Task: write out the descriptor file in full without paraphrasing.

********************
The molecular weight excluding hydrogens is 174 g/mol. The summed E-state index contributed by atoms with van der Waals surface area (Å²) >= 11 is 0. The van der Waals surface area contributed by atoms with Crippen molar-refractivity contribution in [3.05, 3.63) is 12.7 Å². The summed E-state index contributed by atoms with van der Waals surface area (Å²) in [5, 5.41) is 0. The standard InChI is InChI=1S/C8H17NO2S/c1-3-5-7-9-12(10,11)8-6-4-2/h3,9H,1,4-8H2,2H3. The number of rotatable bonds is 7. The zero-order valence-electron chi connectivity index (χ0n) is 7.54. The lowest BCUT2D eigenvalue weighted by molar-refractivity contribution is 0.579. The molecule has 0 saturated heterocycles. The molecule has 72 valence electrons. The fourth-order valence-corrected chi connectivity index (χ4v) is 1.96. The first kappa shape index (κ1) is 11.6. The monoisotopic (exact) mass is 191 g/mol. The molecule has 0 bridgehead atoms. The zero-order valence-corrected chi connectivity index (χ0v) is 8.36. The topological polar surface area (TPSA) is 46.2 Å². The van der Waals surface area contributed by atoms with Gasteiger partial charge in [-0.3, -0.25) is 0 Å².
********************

The molecular weight excluding hydrogens is 174 g/mol. The summed E-state index contributed by atoms with van der Waals surface area (Å²) >= 11 is 0. The van der Waals surface area contributed by atoms with Crippen molar-refractivity contribution in [3.05, 3.63) is 12.7 Å². The summed E-state index contributed by atoms with van der Waals surface area (Å²) in [5, 5.41) is 0. The standard InChI is InChI=1S/C8H17NO2S/c1-3-5-7-9-12(10,11)8-6-4-2/h3,9H,1,4-8H2,2H3. The number of rotatable bonds is 7. The zero-order valence-electron chi connectivity index (χ0n) is 7.54. The lowest BCUT2D eigenvalue weighted by molar-refractivity contribution is 0.579. The molecule has 0 saturated heterocycles. The molecule has 72 valence electrons. The fourth-order valence-corrected chi connectivity index (χ4v) is 1.96. The first kappa shape index (κ1) is 11.6. The monoisotopic (exact) mass is 191 g/mol. The molecule has 0 bridgehead atoms. The zero-order valence-corrected chi connectivity index (χ0v) is 8.36. The topological polar surface area (TPSA) is 46.2 Å². The van der Waals surface area contributed by atoms with Gasteiger partial charge in [-0.3, -0.25) is 0 Å².